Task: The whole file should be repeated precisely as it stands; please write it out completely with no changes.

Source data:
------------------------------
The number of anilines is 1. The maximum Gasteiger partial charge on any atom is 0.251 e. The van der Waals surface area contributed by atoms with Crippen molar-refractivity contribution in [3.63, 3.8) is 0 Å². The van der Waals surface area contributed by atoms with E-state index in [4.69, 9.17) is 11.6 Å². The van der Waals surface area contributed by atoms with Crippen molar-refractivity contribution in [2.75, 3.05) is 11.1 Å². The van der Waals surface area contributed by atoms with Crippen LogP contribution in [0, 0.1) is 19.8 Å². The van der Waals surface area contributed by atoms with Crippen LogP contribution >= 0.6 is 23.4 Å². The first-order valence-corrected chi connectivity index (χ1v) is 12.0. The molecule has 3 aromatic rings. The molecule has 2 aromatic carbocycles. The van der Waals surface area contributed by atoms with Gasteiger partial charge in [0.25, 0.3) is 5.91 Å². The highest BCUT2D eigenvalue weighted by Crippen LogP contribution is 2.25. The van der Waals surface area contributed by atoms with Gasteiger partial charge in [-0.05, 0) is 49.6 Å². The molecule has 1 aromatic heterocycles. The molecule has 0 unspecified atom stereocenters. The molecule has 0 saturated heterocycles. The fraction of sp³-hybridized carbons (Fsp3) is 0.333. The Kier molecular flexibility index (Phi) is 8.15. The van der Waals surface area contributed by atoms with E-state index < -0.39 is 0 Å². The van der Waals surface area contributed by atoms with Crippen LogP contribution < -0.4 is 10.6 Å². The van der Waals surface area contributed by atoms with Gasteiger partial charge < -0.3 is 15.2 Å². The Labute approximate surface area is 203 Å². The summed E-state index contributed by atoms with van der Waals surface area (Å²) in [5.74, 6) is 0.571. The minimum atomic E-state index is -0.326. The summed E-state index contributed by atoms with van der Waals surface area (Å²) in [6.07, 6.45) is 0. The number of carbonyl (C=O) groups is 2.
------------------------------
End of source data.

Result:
The number of anilines is 1. The maximum Gasteiger partial charge on any atom is 0.251 e. The van der Waals surface area contributed by atoms with Crippen molar-refractivity contribution in [3.63, 3.8) is 0 Å². The van der Waals surface area contributed by atoms with E-state index in [4.69, 9.17) is 11.6 Å². The van der Waals surface area contributed by atoms with Crippen molar-refractivity contribution in [2.75, 3.05) is 11.1 Å². The van der Waals surface area contributed by atoms with Crippen LogP contribution in [0, 0.1) is 19.8 Å². The van der Waals surface area contributed by atoms with Crippen LogP contribution >= 0.6 is 23.4 Å². The first-order valence-corrected chi connectivity index (χ1v) is 12.0. The molecule has 3 aromatic rings. The molecule has 2 aromatic carbocycles. The van der Waals surface area contributed by atoms with Gasteiger partial charge in [0.25, 0.3) is 5.91 Å². The highest BCUT2D eigenvalue weighted by Crippen LogP contribution is 2.25. The van der Waals surface area contributed by atoms with Gasteiger partial charge in [-0.05, 0) is 49.6 Å². The molecule has 1 aromatic heterocycles. The molecule has 0 unspecified atom stereocenters. The molecule has 0 saturated heterocycles. The fraction of sp³-hybridized carbons (Fsp3) is 0.333. The Kier molecular flexibility index (Phi) is 8.15. The van der Waals surface area contributed by atoms with E-state index < -0.39 is 0 Å². The van der Waals surface area contributed by atoms with Crippen LogP contribution < -0.4 is 10.6 Å². The van der Waals surface area contributed by atoms with Gasteiger partial charge < -0.3 is 15.2 Å². The Labute approximate surface area is 203 Å². The summed E-state index contributed by atoms with van der Waals surface area (Å²) in [5.74, 6) is 0.571. The minimum atomic E-state index is -0.326. The summed E-state index contributed by atoms with van der Waals surface area (Å²) in [6.07, 6.45) is 0. The number of carbonyl (C=O) groups is 2.